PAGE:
Fund houses eye debt-focused investment products to gain traction

With bond yields hardening and equity market returns narrowing, fund houses are pinning their hopes on debt-focused investment products to gain traction. While most of them have started pushing for fixed-income products, some are launching new fund offers (NFOs) to fill the product lacunae.

Edelweiss AMC, for instance, is set to launch a ‘dynamic bond’ fund soon. “Fixed-income products such as dynamic bond funds have disappointed investors, especially at the long end of the yield curve. There has been lot of volatility without decent returns. We plan to launch a more process-oriented fund in the dynamic bond category that can give better returns in short term, without too much downside,” says Radhika Gupta, CEO at Edelweiss AMC.

Dynamic bond funds operate with an income accrual-based strategy and also try to generate capital gains through duration calls in government securities (g-sec) and trading corporate paper.

Since April, the yield on AAA-rated corporate bonds has increased from 7.7 per cent to 8.6 per cent, amid g-sec yields touching the 8 per cent mark.

“This would be a good time to invest in income-accrual funds as yields are moving up and the spread on ‘AAA’ and 'AA'-rated bonds is at an attractive level. In a rising interest rate scenario, you get a higher coupon rate,” says Vidya Bala, head of mutual fund research, FundsIndia.

“We are currently evaluating the possibility of launching an accrual-based fund on the credit side,” says Ashutosh Bishnoi, MD and CEO at Mahindra AMC.

Industry observers suggest that with g-sec yields hovering at 8 per cent, shorter-duration corporate paper could offer attractive returns.

Industry experts also suggest that the plain vanilla income-accrual funds could also find a few takers in the current environment.

“We continue to favour corporate credit-accrual funds over duration and prefer short-end over long on a risk-reward basis,” says Sanctum Wealth Management.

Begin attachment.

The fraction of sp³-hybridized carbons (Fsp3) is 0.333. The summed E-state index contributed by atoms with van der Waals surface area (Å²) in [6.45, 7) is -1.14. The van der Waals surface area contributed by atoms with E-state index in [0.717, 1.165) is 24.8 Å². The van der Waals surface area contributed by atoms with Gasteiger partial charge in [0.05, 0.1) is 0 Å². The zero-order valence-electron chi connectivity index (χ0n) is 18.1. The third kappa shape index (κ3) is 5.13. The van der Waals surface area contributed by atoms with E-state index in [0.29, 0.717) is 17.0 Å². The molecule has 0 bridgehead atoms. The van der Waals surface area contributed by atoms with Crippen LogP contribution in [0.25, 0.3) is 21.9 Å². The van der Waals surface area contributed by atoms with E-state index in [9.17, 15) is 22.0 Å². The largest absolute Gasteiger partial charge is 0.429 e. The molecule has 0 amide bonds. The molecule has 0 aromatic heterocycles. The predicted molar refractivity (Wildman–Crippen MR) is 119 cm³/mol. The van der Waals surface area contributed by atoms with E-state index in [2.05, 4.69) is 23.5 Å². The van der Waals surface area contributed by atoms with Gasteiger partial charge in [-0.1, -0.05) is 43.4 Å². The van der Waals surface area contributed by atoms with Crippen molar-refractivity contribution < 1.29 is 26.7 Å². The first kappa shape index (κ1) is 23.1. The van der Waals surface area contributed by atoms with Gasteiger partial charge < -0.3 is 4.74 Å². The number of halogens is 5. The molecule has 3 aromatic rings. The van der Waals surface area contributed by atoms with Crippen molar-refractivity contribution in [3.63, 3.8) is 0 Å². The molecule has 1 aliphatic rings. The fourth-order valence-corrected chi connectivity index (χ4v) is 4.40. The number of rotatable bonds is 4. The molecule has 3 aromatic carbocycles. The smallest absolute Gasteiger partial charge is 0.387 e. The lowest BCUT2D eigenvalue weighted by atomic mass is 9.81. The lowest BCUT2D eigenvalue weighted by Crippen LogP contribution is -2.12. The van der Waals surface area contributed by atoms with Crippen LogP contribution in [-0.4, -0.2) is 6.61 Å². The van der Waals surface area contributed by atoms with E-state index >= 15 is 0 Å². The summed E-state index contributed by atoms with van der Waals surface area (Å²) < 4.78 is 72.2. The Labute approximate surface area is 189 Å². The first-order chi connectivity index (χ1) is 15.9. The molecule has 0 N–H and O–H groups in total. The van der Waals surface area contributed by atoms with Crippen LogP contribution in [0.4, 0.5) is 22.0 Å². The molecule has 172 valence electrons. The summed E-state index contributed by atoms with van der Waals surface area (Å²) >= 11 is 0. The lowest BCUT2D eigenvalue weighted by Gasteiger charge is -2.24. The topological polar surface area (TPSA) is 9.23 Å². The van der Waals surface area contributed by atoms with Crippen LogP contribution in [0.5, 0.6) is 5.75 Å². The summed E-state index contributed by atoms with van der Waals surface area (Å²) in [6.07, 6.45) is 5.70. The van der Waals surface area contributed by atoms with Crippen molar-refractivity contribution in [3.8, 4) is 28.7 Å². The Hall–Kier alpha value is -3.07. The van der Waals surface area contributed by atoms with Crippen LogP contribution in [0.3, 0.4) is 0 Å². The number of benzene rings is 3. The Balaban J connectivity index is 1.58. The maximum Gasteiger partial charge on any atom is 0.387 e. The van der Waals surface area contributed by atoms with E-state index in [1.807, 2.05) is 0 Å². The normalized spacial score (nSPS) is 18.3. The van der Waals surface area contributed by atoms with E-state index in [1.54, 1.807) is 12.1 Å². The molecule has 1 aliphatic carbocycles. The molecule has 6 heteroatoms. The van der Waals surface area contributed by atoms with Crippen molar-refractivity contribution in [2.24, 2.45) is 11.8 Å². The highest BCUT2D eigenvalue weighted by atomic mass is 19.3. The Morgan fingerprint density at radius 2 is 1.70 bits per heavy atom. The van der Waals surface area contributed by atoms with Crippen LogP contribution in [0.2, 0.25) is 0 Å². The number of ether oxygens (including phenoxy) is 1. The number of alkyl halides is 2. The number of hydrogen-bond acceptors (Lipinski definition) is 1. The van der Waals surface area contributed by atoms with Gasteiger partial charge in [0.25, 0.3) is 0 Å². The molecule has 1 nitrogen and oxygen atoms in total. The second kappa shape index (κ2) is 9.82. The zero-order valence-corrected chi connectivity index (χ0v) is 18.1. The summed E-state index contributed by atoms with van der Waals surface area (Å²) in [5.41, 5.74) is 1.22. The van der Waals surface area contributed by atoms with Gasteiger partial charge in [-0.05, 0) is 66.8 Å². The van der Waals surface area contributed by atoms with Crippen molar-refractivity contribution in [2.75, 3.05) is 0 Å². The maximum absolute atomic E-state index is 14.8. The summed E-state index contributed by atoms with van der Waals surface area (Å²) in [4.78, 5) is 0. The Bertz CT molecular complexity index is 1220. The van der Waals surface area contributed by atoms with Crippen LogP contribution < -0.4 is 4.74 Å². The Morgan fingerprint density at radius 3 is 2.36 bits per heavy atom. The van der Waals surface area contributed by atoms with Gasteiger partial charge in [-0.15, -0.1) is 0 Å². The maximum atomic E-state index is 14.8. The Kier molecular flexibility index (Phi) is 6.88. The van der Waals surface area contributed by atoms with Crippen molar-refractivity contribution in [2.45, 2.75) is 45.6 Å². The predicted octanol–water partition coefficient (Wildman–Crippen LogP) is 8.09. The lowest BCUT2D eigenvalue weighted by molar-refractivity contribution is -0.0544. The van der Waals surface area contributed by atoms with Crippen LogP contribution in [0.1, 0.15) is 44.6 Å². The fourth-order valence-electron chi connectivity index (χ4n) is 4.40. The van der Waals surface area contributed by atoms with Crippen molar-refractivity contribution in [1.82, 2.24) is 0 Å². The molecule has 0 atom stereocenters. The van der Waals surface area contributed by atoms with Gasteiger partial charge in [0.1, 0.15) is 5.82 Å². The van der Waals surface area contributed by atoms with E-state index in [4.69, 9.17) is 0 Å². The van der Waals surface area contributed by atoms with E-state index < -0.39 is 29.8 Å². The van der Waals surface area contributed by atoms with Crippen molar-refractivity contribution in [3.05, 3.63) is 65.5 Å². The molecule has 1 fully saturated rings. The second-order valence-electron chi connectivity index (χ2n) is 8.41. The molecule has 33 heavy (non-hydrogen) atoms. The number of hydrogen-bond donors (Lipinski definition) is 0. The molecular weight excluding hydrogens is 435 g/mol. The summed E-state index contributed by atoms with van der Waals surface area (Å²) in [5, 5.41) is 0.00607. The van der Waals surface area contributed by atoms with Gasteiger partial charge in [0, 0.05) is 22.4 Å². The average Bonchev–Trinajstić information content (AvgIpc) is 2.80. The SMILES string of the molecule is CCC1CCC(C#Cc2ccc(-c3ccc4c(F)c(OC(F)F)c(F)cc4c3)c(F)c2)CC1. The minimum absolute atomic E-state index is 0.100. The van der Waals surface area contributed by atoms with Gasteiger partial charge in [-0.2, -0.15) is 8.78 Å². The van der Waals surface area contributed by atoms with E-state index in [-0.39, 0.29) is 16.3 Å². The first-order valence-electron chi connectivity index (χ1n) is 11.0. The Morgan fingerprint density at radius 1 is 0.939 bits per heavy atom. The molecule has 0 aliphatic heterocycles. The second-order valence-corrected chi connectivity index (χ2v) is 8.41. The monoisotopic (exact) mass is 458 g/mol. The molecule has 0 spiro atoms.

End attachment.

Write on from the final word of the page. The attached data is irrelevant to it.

“We have been advising clients to de-risk their portfolios and opt for short- to medium-term AAA-oriented accrual-based funds,” adds Suyash Choudhary, head, fixed income at IDFC AMC.

Industry players say fixed-maturity plans (FMPs) are attracting a lot of interest from investors.

“Particularly after March, rates at the short end of the curve tend to fall. However, this time the rates have gone up instead. With a lot of volatility in the macro-environment, investors want to lock in their investment at higher interest rates. Since March, our FMP launches have picked up pace,” Choudhary adds.

In contrast to accrual-based funds and dynamic-bond funds, FMPs are close-ended ones. Indexation benefits are only available if the investment is held for more than three years.

“Despite the need to stay put for longer periods in FMPs, investors don’t mind as the opportunity to lock-in assured yield in this uncertain environment is not such a bad idea. We have also launched a few FMPs recently,” says Mahendra Jajoo, head- fixed income at Mirae Asset Global Investments (India).

NS Venktatesh, CEO of the Association of Mutual Funds in India (AMFI), suggests there might be investors who had already booked profits in FMPs as some of them had matured, and were waiting for an opportunity to re-enter the category as yields inched up.

Already in the first quarter of FY19, the industry has seen 102 NFOs in the FMP category — the highest ever seen in the first quarter over previous three fiscal years, according to the data from Value Research.

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